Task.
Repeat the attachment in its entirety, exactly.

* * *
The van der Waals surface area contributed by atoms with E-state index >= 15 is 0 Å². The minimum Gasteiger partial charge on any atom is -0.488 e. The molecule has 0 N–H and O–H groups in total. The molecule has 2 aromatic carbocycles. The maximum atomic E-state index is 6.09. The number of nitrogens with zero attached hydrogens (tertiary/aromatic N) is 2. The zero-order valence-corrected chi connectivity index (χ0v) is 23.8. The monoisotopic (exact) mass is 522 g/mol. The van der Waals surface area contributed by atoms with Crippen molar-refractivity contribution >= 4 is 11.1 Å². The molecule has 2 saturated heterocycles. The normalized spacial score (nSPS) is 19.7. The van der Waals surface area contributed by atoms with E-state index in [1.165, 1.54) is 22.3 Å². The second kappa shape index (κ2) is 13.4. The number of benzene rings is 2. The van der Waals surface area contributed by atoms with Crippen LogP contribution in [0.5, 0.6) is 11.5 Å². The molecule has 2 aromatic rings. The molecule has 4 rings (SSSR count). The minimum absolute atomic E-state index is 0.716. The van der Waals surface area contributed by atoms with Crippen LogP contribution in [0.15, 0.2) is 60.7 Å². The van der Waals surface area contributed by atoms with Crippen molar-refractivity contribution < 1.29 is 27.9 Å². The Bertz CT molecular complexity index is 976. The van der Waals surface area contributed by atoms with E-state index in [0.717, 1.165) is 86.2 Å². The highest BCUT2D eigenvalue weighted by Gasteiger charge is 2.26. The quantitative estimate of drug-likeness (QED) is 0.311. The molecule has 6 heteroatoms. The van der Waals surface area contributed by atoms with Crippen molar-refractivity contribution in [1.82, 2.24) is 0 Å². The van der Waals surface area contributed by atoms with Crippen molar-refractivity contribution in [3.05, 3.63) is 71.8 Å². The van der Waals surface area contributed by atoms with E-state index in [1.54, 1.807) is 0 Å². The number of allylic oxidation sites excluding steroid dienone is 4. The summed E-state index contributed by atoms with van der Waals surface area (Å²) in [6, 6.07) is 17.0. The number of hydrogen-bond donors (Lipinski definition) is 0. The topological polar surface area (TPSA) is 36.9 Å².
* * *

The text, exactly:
The van der Waals surface area contributed by atoms with E-state index >= 15 is 0 Å². The minimum Gasteiger partial charge on any atom is -0.488 e. The molecule has 0 N–H and O–H groups in total. The molecule has 2 aromatic carbocycles. The maximum atomic E-state index is 6.09. The number of nitrogens with zero attached hydrogens (tertiary/aromatic N) is 2. The zero-order valence-corrected chi connectivity index (χ0v) is 23.8. The monoisotopic (exact) mass is 522 g/mol. The van der Waals surface area contributed by atoms with Crippen molar-refractivity contribution >= 4 is 11.1 Å². The molecule has 2 saturated heterocycles. The normalized spacial score (nSPS) is 19.7. The van der Waals surface area contributed by atoms with E-state index in [1.165, 1.54) is 22.3 Å². The second kappa shape index (κ2) is 13.4. The number of benzene rings is 2. The van der Waals surface area contributed by atoms with Crippen LogP contribution in [0.5, 0.6) is 11.5 Å². The molecule has 2 aromatic rings. The molecule has 4 rings (SSSR count). The minimum absolute atomic E-state index is 0.716. The van der Waals surface area contributed by atoms with Crippen LogP contribution in [0.15, 0.2) is 60.7 Å². The van der Waals surface area contributed by atoms with Crippen molar-refractivity contribution < 1.29 is 27.9 Å². The Bertz CT molecular complexity index is 976. The van der Waals surface area contributed by atoms with E-state index in [0.717, 1.165) is 86.2 Å². The highest BCUT2D eigenvalue weighted by Gasteiger charge is 2.26. The quantitative estimate of drug-likeness (QED) is 0.311. The molecule has 6 heteroatoms. The van der Waals surface area contributed by atoms with Crippen molar-refractivity contribution in [1.82, 2.24) is 0 Å². The van der Waals surface area contributed by atoms with Crippen molar-refractivity contribution in [3.05, 3.63) is 71.8 Å². The van der Waals surface area contributed by atoms with E-state index in [1.54, 1.807) is 0 Å². The number of allylic oxidation sites excluding steroid dienone is 4. The summed E-state index contributed by atoms with van der Waals surface area (Å²) in [6, 6.07) is 17.0. The number of hydrogen-bond donors (Lipinski definition) is 0. The topological polar surface area (TPSA) is 36.9 Å².